Friday, January 16, 2015

Teens and the Tangible

In every argument, there's almost always a tangible and intangible side. When a husband and a wife argue over what color to paint the living room, she's upset because it would honestly look better in green and he's upset because he thinks she doesn't value his opinion. Otherwise there would be no argument at all. If it were really just about color, they'd stand in the living room yelling "Brown!" "Green!" "Brown!" "Green!" for hours on end. When a mother and a child argue over whether or not he deserves a cookie, the child wants the cookie to satisfy his hunger but the mother wants the child to learn discipline.
As children grow into teenagers, we think more about the world beyond our little universes. Suddenly, we don't care about cookies anymore. We argue for the intangible side. Our parents don't know what to make of it. Our whole lives, they've told us we can't have something because it's unsafe, unnecessary, or impractical. Now we're telling them what's practical and they have to argue for the right and wrong.
With the tangible, there's always a right answer. Puke green paint really does look uglier than a warm brown. We may have different opinions at first, but one will turn out better in the end. The tangible isn't about what's right. It's about what works.
When I argue with my parents, I almost never take the tangible side. I've never fought with my parents for permission to go to a party. The most common argument I have with my mother is over my hair. No, not dying or cutting it. Brushing it. I have a hair loss condition called alopecia areata. I'd like to wake up in the morning, dab on my scalp makeup, and pull it back in a ponytail without her touching it. She'd rather I didn't have a gaping patch of flesh in the middle of my scalp.
She's right about the tangible. I'll look better if I keep letting her do my hair. But I'm right about the intangible. Brushing my own hair each morning will help me become more self sufficient and improve my self esteem. Until my senior year, I never did it myself more than a few times a month, and most of those were Saturdays.
Sometimes, I worry I'll run out of things to say here. Have I worn the topic of ageism too thin? Am I touting the same tired old points long after my viewers stopped caring? I have to admit, the biggest issue facing teenagers isn't in the legal system or media portrayal. We've got something else to worr about, something I can rarely talk about.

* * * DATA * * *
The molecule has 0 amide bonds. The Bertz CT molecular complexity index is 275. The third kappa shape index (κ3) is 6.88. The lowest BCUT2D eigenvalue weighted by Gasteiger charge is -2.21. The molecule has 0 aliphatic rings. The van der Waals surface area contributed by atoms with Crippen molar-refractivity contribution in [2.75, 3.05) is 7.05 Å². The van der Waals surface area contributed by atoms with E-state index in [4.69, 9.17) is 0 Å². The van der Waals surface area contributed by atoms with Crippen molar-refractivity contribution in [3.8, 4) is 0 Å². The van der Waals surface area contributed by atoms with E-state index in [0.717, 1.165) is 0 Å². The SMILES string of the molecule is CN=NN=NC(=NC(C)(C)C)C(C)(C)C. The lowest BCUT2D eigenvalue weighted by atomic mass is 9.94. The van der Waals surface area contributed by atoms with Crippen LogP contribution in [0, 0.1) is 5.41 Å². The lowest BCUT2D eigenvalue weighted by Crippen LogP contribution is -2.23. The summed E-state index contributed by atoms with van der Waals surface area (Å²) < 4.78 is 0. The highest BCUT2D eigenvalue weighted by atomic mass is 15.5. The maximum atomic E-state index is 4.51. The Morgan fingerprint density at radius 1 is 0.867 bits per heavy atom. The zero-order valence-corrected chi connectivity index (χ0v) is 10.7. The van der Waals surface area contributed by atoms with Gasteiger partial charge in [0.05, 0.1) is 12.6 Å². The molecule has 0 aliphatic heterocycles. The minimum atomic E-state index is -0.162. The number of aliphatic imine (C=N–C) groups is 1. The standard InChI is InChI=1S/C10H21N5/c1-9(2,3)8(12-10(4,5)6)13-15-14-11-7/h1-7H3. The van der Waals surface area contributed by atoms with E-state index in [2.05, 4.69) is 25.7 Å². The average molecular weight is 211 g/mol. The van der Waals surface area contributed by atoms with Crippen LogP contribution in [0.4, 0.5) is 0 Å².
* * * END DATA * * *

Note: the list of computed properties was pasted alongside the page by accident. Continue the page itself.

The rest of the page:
The place where teenagers face the most ageism is in the home. Yes, all families need to be built on love and respect. But I've seen plenty of parental tyranny. I met a girl once whose curfew was 10:00 P.M. If she came in at 10:01, she was grounded for one day. If she came in at 10:15, she'd spend two weeks locked up. I know a family that takes away their kids' phones if they get anything less than a 4.0. I have a friend whose parents installed a time alert on their door. Even if they're not home themselves, they'll be able to see when she opened it to come home. Most people aren't opposed to parents installing GPS trackers or even spyware on their phones. If the NSA did that, there would be outrage. Why do it to your own kid?
On top of all that, we have the constant reminders that our role in life is to be obedient, submissive, meek. That we are indebted to our parents because they own the food on our backs, the food in our bellys, the phones in our pockets.
Not every teenager has abusive or neglectful parents who supply their lives with real, tangible problems. But no parent is perfect. All arguments are worth fighting. It is by arguing that we learn to cut the umbilical cord and grow into people with our own peeves and passions, not just extensions of them. Even if it's over something as simple as a hairstlye. 

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